There are millions of refugees in the world today, and many UK schools have pupils who are refugees or asylum-seekers. Refugees are often negatively portrayed in the media and may experience racism as a result. Teaching about the reasons people become refugees and exploring related issues of rights and justice can create a more empathetic environment.
The word ‘refugee’ is used in everyday speech to describe people who have fled their home and country because of danger. But under international law, the word ‘refugee’ has a precise meaning and describes people who have fled because of fear of persecution, are unable to be protected by their own government, have fled to another country and been given refugee status by the government of the new country.
To be given refugee status, the government of the new country has to decide whether the person meets the definition of a refugee as set out in the 1951 Convention Relating to the Status of Refugees. The definition says that the person must have left his or her own country, or not be able to return to it “owing to a well-founded fear of being persecuted for reasons of race, religion, nationality, membership of a particular social group or political opinion.”
- Asylum seekers are people who have formally applied for asylum and therefore want to be recognised as refugees, and are still waiting for a government to decide on their application.
- People flee their home and country and become refugees for many different reasons. Refugee movements are caused by the following:
- War between countries
- Civil war
- Persecution of minority ethnic groups
- Persecution of religious groups
- Persecution of members of political organisations
- Persecution of people because they belong to a distinct social group. For example, gay men and lesbians are persecuted in some countries.
- There are also countries where women who refuse to wear veils are risking persecution. *
Why teach about refugees?
About 14 million people are refugees in today’s world and another 25 million people are internally displaced within their own country. They have escaped conflict and human rights abuses. The last 20 years have also seen an increased number of refugees fleeing to Western Europe. In the UK, like in other European countries, the number of refugees has increased substantially since the mid-1980s. Almost every London school, and many other schools outside of London now have refugee students – something that could not have been predicted ten or twenty years ago.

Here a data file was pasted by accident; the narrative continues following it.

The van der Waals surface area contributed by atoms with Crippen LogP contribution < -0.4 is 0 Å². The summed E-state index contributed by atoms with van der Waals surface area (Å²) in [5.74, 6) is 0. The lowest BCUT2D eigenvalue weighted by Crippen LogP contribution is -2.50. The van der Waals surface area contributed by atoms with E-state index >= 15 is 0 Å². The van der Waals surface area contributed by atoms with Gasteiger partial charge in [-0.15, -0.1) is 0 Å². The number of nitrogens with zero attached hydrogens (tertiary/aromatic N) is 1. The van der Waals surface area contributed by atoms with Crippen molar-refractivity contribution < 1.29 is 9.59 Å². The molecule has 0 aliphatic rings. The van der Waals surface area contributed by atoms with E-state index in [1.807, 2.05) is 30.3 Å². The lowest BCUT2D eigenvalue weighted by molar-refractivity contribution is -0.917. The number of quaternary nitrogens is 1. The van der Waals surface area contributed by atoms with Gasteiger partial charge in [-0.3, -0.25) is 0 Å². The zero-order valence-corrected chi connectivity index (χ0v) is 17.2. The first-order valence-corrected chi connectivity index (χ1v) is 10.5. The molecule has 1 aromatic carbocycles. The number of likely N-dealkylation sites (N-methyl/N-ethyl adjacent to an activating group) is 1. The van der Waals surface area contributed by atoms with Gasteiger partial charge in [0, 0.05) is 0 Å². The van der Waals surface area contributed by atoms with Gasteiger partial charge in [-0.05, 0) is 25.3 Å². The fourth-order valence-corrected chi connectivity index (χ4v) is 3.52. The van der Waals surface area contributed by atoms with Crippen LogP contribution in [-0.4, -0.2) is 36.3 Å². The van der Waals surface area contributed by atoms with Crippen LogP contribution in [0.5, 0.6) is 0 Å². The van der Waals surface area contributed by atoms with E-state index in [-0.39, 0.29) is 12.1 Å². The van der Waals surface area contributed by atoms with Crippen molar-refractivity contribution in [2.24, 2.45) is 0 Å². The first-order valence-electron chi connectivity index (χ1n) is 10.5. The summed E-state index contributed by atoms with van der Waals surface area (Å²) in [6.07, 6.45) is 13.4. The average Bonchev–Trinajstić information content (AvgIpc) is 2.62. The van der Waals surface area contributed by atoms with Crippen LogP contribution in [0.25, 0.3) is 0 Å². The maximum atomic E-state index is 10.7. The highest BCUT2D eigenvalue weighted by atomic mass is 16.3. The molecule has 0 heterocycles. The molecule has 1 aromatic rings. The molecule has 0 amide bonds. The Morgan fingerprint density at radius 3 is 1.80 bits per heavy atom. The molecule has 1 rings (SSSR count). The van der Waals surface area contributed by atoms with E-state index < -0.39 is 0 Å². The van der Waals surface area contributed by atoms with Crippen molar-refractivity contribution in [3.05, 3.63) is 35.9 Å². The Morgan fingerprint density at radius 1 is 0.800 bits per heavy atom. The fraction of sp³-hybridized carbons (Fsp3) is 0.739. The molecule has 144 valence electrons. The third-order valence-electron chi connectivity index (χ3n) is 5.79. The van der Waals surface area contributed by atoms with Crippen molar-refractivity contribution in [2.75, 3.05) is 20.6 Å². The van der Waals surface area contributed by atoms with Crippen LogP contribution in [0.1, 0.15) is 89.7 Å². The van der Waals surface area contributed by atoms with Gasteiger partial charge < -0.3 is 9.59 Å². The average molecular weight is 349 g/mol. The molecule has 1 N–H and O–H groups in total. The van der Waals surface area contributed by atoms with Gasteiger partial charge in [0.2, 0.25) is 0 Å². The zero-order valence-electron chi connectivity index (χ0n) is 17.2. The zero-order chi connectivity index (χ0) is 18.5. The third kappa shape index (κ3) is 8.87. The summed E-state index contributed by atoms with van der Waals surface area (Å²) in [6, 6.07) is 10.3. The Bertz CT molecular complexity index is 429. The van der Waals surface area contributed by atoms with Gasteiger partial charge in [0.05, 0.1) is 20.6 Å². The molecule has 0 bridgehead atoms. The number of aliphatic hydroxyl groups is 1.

Television and newspapers have brought the experiences of refugees into everybody’s sitting rooms. Sadly, the media portrayal of refugees, particularly in the British tabloid and local press, has contributed towards increasing popular misconceptions about – and prejudices against – refugees. Even young children may pick up on these popular misconceptions, and the racist bullying of refugee children is an all too common occurrence in European schools.
Most students are interested in, and often knowledgeable about the events that cause people to become refugees. Work about refugees enables school students to find out more about these current events. It also gives young people the opportunity to explore concepts such as human rights, justice, leaving home and being a newcomer. Such work should encourage students to develop empathy towards refugees and a commitment to justice. It should also encourage children to act responsibly and take action themselves to support refugees. *
Read how the following schools have tackled the issue of refugees in class:
Read about Simple Acts that you can do with your students to spread awareness about refugees and help make them feel welcome.
A fantastic and very beautiful book which makes the topic of refugees accessible to young children is The Journey by Francesca Sanna. The images and simple language tell the story of a refugee family fleeing violence and trying to make the long and difficult journey to safety.
For older children, this emotive story of a Swedish student attempting to stop an Afghan man from being deported back to Afghanistan would provide a fantastic starting point for students to consider and discuss the rights of countries to choose who deserves to be given refugee status.
This organisation supports the teaching of English as an Additional Language in the UK and has information on issues to consider when teaching about refugees.
» Visit NALDIC’s resource pages about refugee and asylum seeking pupils
UNHCR is the UN Refugee Agency and its website includes news and stories on refugee issues.
» Visit the UNHCR news and stories web page
* Text taken from Refugees: we left because we had to, Refugee Council, 2004.
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